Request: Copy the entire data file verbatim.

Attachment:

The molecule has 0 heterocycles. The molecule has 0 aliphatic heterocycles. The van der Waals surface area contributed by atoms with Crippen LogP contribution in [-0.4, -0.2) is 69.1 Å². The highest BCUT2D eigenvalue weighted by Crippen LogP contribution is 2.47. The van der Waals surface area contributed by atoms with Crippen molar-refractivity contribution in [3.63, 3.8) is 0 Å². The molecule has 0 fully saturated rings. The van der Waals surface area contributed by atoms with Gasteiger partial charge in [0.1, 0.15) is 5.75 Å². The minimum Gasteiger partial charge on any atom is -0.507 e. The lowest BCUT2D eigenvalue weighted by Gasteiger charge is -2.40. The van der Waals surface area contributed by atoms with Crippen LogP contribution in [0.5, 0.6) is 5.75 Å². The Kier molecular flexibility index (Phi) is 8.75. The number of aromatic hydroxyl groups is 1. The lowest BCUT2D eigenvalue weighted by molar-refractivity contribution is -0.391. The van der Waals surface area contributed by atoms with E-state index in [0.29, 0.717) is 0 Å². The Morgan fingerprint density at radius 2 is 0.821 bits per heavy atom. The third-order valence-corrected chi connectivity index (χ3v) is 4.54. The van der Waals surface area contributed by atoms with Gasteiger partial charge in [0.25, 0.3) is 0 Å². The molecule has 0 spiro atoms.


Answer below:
The molecule has 0 heterocycles. The molecule has 0 aliphatic heterocycles. The van der Waals surface area contributed by atoms with Crippen LogP contribution in [-0.4, -0.2) is 69.1 Å². The highest BCUT2D eigenvalue weighted by Crippen LogP contribution is 2.47. The van der Waals surface area contributed by atoms with Crippen molar-refractivity contribution in [3.63, 3.8) is 0 Å². The molecule has 0 fully saturated rings. The van der Waals surface area contributed by atoms with Gasteiger partial charge in [0.1, 0.15) is 5.75 Å². The minimum Gasteiger partial charge on any atom is -0.507 e. The lowest BCUT2D eigenvalue weighted by Gasteiger charge is -2.40. The van der Waals surface area contributed by atoms with Crippen LogP contribution in [0.5, 0.6) is 5.75 Å². The Kier molecular flexibility index (Phi) is 8.75. The number of aromatic hydroxyl groups is 1. The lowest BCUT2D eigenvalue weighted by molar-refractivity contribution is -0.391. The van der Waals surface area contributed by atoms with E-state index in [0.29, 0.717) is 0 Å². The Morgan fingerprint density at radius 2 is 0.821 bits per heavy atom. The third-order valence-corrected chi connectivity index (χ3v) is 4.54. The van der Waals surface area contributed by atoms with Gasteiger partial charge in [0.25, 0.3) is 0 Å². The molecule has 0 spiro atoms.